Tour bus accidents spur stricter inspection rules
By Ann Yu, The China PostTAIPEI, Taiwan -- The Consumers' Foundation (CF) yesterday raised awareness about tour bus inspection safety to the government following a string of bus accidents last December.
January 24, 2013, 12:03 am TWN
Three separate tour bus accidents last December left 50 people injured and shook Taiwan society, leading many to question local bus safety measures. One major accident occurred in Hsinchu County's Qalang Smangus (司馬庫斯), where a mid-size bus carrying 22 passengers rolled off a cliff, killing 13.
Professor Su Jau-ming (蘇昭銘) from Chung Hua University's Department of Transportation Technology and Logistics Management said that Taiwan did not have a complete inspection system for tour buses, or concrete policy guidelines in training the drivers.
For instance, he said, Taiwan's transportation laws suggest but do not require that tour buses install digital dashboard recorders, which help record drivers' driving habits for later review. Additionally, Su stressed the importance of keeping a driving journal or other written driving records, which are seldom insisted upon by bus companies. “In this way, the driver can develop the habit of reviewing his entire day, making it easier for him to detect fatigue or stress,” Su said.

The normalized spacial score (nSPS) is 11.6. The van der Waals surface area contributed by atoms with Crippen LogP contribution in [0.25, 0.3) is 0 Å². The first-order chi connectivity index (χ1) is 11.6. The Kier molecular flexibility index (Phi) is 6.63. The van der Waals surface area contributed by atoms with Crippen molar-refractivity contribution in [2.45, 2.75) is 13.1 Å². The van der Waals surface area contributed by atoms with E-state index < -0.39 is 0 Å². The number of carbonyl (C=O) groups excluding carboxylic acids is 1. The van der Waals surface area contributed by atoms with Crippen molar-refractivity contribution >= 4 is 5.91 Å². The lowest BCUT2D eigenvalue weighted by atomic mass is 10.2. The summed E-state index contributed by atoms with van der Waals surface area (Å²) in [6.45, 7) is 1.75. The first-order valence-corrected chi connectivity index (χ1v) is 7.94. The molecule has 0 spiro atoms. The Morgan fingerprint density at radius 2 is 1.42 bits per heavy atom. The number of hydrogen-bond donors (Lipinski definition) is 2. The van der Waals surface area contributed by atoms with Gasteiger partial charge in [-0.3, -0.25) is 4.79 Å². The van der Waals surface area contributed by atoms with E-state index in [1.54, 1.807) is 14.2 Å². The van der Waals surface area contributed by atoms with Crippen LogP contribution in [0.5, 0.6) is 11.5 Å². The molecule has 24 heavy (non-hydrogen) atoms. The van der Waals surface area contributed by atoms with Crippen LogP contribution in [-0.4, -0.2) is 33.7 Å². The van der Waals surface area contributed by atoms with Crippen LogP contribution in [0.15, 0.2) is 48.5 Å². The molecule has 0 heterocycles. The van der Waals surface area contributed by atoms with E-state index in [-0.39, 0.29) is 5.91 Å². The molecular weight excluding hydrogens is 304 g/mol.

The CF also pointed out what it called inadequate training for tour bus drivers, citing transportation laws. According to the Road Traffic Safety Regulations (道路交通安全規則), those who have had a license to drive a truck for at least a year will be eligible to apply as tour bus drivers. “Being a truck driver is very different from being a bus driver,” Su said. “A bus driver bears the responsibility of more than 20 people's lives.”
He suggested that bus companies or the government should strengthen the program to better train bus drivers.
Su also spoke about the poor condition of some busses and low inspection thresholds. He explained that since busses are mostly imported and highly expensive, auto companies tend to assemble buses or buy cheaper, older ones. He explained that both methods might be somewhat risky, although no one is certain as of yet that accidents are directly connected to the ages of vehicles. “In terms of safety, there should be no room for compromise,” he added.